The Detroit Pistons will start training camp in less than a month and there will be some interesting battles for minutes and spots on the roster.
Yesterday, we looked at the guard battles that will include two guys vying for a starting spot, a couple fighting for bench minutes, and two players trying to keep their spots on the roster.
But they won’t be the only ones trying to earn a spot on the team, as the Pistons will also have guys battling it out for the two 2-way contracts.
Currently, the frontrunners are Braxton Key and Buddy Boeheim, and of those two, I’d say Key has the clear edge, as he is a versatile defender and was one of the standouts of Summer League while Boeheim wasn’t particularly impressive.
But the Pistons are light on shooting, so would love to fill that other two-way spot with a shooting prospect, and training camp and preseason may ultimately decide who gets the spot.
Detroit Pistons training camp: Buddy Boeheim vs. Micah Potter
The Pistons signed Micah Potter to an Exhibit 10 contract recently, bringing another shooter into camp to compete with Boeheim for the final two-way contract if the other one does end up going to Braxton Key.
Both Boeheim and Potter have similar strengths and weaknesses, as both are good shooters who can’t defend.
Potter put up the superior 3-point shooting numbers in college, though Boeheim shot far more of them as a high usage guy who was chucking over eight per game from long range.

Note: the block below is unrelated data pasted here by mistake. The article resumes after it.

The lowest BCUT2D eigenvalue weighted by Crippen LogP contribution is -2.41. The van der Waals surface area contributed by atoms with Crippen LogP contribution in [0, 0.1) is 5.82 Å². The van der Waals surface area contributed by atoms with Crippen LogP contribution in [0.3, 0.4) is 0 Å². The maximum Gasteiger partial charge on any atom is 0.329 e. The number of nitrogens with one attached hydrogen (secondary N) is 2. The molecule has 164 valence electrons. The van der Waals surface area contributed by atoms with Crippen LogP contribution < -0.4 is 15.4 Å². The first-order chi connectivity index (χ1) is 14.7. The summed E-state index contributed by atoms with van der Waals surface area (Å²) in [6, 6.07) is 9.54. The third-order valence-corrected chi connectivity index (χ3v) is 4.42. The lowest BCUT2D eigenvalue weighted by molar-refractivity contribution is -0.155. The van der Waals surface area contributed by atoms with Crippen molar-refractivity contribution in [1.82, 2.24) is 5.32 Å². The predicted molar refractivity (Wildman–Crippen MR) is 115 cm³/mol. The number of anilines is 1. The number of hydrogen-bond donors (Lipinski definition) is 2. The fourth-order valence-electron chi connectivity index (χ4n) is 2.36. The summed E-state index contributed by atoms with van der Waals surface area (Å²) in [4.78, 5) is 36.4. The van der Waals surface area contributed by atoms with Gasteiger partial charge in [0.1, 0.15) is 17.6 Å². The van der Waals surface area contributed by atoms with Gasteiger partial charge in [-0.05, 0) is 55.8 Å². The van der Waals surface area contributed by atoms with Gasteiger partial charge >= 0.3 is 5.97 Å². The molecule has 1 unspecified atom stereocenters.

But he only hit 36 percent of them and looked like a complete dud on defense in the Summer League, where he was beaten early and often.
Even though Boeheim is already signed to one of the two-way deals, Potter may have an advantage, as he is four inches taller, has already had a stellar season in the G-League (he made the G-League All-Rookie team) and even got some run with the Detroit Pistons late last season on a 10-day contract.
The Pistons also already have seven guards on the roster, so Boeheim would be buried on the depth chart while the Pistons are much thinner at power forward, especially with guys who can actually shoot from range.
In their last full seasons, Boeheim scored over 19 points per game in college as a high usage chucker who was fairly inefficient for an guy who is supposed to be a shooting prospect.
Meanwhile, Potter put up over 17 points per game in the G-League against superior competition, hitting 50 percent of his shots overall and 40 percent from 3-point range.
Unless I am missing something here, the 6-foot-10 Potter has the advantage going into camp and has a good chance to displace Boeheim and take one of those two-way contracts.
Of course, there could be other names that eventually get into this conversation, but for now, Potter is a better fit and probably a better all-around player than Boeheim.